On that point, I was glad Romney followed the script I gave him. There was another one too: saying that wealthier people (like me) will have to see their Medicare benefits reduced. Though he didn’t stress it, and nobody seems to have picked up on it, I think that was both new and important as a first step toward the highly necessary concept of means-testing such programs. With Democrats allergic to the word “cut” regarding any entitlement spending, it’s interesting to hear the party they accuse of coddling the rich proposing to cut benefits for the rich.

Maybe this is still a horse race after all.

UPDATE 10:20 PM: The President’s been going around the country today saying the Romney in the debate wasn’t the real Romney. As if he’d hired some impersonator. And Obama still insists the real Romney does want a $5 trillion tax cut (for the rich). Oh, please. Give it up already.

How Romney can win the debate (and election)

October 2, 2012

I chuckled when Jonathan Haidt, in his recent book, said he’d been a 2004 campaign speechwriter for John Kerry – in his head, frustrated at Kerry’s failure to say what he (Haidt) thought necessary. Well, I’ve been speechwriting like that for Romney (posted here on 3/1 and 8/19). And now David Brooks, in his latest column, has given it a shot too, for Romney’s opening statement in the debate.

I’ve taken Brooks’s draft and reworked it:

Till now I’ve let myself be packaged as an ideological candidate. But, to be honest, that’s not really me. I see myself instead as a pragmatist problem-solver. So as the election nears, I’ve decided to leave aside political game-playing and get real.

My friends, America’s going broke. The next president had darn better finally make a “grand bargain” with the other party to get the budget under control. Mr. Obama has tried to (well, sort of), over the past four years, but failed. There’s no reason to think he’ll succeed in the next four.

One factor is that, while in 2008 he promised to be post-partisan, he actually shut out Republicans from Day One, making bipartisanship impossible.

Now, Republicans do share part of the blame, by refusing to consider any tax increases. And we should certainly aim to tax as little as possible. But there’s no way we can deal with our debt crisis through spending cuts alone; and no way Democrats will agree to major spending cuts unless Republicans budge on taxes. Other countries facing similar problems have successfully overcome them by raising something like $1 in new revenue for every $3 in spending cuts.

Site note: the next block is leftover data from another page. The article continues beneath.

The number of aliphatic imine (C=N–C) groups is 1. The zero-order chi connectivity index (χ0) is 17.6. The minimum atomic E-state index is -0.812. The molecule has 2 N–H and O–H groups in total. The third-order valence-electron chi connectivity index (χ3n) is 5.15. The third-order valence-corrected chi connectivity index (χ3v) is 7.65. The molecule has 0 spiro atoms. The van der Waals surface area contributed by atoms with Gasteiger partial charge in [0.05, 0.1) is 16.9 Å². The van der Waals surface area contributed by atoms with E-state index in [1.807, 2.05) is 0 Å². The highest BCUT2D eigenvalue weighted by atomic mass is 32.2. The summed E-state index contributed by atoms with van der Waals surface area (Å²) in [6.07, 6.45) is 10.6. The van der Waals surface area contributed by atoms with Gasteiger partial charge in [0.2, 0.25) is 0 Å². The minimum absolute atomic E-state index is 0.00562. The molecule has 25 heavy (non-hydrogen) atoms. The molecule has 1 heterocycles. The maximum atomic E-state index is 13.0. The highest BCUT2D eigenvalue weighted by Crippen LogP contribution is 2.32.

That’s a basically reasonable way forward. The only possible way. President Obama will never be able to achieve it; he’ll never get Republicans to accept it. But I can – and I will.

Make no mistake, we have to do this. We can’t keep spending a trillion a year more than we take in; and if nothing is done, it will only get worse, as the ratio of taxpaying working people to retired and benefit-receiving people inevitably shrinks. In fact, we’re able to borrow a trillion a year for now only because interest rates are at historic lows. But as our debt balloons, and repayment grows doubtful, countries like China won’t keep lending us money at such low interest rates. And when interest costs on our debt ($16 trillion and counting) jump up to more normal levels, we’ll be in deep doo-doo. We won’t be able to afford any of those benefit programs Democrats keep vowing to protect. Our government will be bankrupt and our economy destroyed.

This is the biggest problem facing America. Tackling it will take some spending cuts and tax increases none of us will like. President Obama and the Democrats are frankly incapable of dealing with it. They don’t even want to hear about it.

And by the way, the president’s proposals for higher taxes on the rich are not an answer. They’d be a drop in the bucket. I would also like to make clear that, contrary to what they tell you, I am not – repeat, not – proposing to reduce the taxes rich people pay.

But what would also help our debt problem is better economic growth, getting more Americans working. Democrats seem to think government can create jobs. They never seem to understand that most people work for businesses, so for high employment you need businesses to be successful, competitive and, yes, profitable. But according to the World Economic Forum, American competitiveness has fallen in each of the last four years.